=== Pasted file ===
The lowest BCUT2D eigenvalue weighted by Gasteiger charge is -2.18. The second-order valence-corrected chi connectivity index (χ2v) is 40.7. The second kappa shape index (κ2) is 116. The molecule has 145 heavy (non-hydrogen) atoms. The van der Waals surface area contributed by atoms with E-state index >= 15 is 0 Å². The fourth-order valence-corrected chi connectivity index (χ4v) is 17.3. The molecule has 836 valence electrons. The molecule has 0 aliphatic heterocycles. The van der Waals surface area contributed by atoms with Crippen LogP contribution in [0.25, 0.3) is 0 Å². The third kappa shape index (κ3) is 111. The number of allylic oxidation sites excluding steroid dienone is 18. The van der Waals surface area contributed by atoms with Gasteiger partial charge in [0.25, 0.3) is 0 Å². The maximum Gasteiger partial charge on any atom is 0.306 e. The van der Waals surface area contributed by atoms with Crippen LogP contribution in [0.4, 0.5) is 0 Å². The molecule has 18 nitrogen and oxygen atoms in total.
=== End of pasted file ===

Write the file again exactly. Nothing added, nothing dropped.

The lowest BCUT2D eigenvalue weighted by Gasteiger charge is -2.18. The second-order valence-corrected chi connectivity index (χ2v) is 40.7. The second kappa shape index (κ2) is 116. The molecule has 145 heavy (non-hydrogen) atoms. The van der Waals surface area contributed by atoms with E-state index >= 15 is 0 Å². The fourth-order valence-corrected chi connectivity index (χ4v) is 17.3. The molecule has 836 valence electrons. The molecule has 0 aliphatic heterocycles. The van der Waals surface area contributed by atoms with Crippen LogP contribution in [0.25, 0.3) is 0 Å². The third kappa shape index (κ3) is 111. The number of allylic oxidation sites excluding steroid dienone is 18. The van der Waals surface area contributed by atoms with Gasteiger partial charge in [0.25, 0.3) is 0 Å². The maximum Gasteiger partial charge on any atom is 0.306 e. The van der Waals surface area contributed by atoms with Crippen LogP contribution in [0.4, 0.5) is 0 Å². The molecule has 18 nitrogen and oxygen atoms in total.